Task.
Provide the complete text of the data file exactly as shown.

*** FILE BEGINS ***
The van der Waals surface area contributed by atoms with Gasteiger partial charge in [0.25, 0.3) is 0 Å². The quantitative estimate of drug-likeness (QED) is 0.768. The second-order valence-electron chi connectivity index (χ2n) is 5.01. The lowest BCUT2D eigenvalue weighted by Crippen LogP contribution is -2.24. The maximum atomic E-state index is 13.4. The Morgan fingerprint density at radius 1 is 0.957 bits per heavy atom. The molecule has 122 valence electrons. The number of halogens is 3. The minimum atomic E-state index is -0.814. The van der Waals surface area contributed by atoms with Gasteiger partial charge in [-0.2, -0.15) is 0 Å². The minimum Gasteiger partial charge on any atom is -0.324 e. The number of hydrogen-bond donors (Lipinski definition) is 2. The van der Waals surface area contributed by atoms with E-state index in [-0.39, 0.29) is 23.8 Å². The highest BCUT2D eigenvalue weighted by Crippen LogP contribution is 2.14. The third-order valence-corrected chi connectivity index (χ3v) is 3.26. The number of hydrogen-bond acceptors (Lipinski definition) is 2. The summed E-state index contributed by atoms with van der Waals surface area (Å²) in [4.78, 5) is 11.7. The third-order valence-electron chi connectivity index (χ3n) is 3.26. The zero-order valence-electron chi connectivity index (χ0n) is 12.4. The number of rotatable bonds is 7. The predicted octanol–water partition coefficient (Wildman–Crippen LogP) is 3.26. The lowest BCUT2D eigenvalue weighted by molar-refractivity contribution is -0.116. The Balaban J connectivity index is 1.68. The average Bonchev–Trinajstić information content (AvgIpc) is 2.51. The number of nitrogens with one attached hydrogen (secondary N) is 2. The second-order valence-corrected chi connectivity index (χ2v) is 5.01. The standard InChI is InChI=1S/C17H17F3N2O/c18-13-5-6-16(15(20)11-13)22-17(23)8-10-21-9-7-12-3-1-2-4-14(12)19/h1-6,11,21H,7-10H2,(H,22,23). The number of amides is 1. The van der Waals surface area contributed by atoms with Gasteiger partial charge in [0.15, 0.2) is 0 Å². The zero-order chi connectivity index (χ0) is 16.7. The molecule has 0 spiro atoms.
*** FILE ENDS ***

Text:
The van der Waals surface area contributed by atoms with Gasteiger partial charge in [0.25, 0.3) is 0 Å². The quantitative estimate of drug-likeness (QED) is 0.768. The second-order valence-electron chi connectivity index (χ2n) is 5.01. The lowest BCUT2D eigenvalue weighted by Crippen LogP contribution is -2.24. The maximum atomic E-state index is 13.4. The Morgan fingerprint density at radius 1 is 0.957 bits per heavy atom. The molecule has 122 valence electrons. The number of halogens is 3. The minimum atomic E-state index is -0.814. The van der Waals surface area contributed by atoms with Gasteiger partial charge in [-0.2, -0.15) is 0 Å². The minimum Gasteiger partial charge on any atom is -0.324 e. The number of hydrogen-bond donors (Lipinski definition) is 2. The van der Waals surface area contributed by atoms with E-state index in [-0.39, 0.29) is 23.8 Å². The highest BCUT2D eigenvalue weighted by Crippen LogP contribution is 2.14. The third-order valence-corrected chi connectivity index (χ3v) is 3.26. The number of hydrogen-bond acceptors (Lipinski definition) is 2. The summed E-state index contributed by atoms with van der Waals surface area (Å²) in [4.78, 5) is 11.7. The third-order valence-electron chi connectivity index (χ3n) is 3.26. The zero-order valence-electron chi connectivity index (χ0n) is 12.4. The number of rotatable bonds is 7. The predicted octanol–water partition coefficient (Wildman–Crippen LogP) is 3.26. The lowest BCUT2D eigenvalue weighted by molar-refractivity contribution is -0.116. The Balaban J connectivity index is 1.68. The average Bonchev–Trinajstić information content (AvgIpc) is 2.51. The number of nitrogens with one attached hydrogen (secondary N) is 2. The second-order valence-corrected chi connectivity index (χ2v) is 5.01. The standard InChI is InChI=1S/C17H17F3N2O/c18-13-5-6-16(15(20)11-13)22-17(23)8-10-21-9-7-12-3-1-2-4-14(12)19/h1-6,11,21H,7-10H2,(H,22,23). The number of amides is 1. The van der Waals surface area contributed by atoms with Gasteiger partial charge in [0.15, 0.2) is 0 Å². The zero-order chi connectivity index (χ0) is 16.7. The molecule has 0 spiro atoms.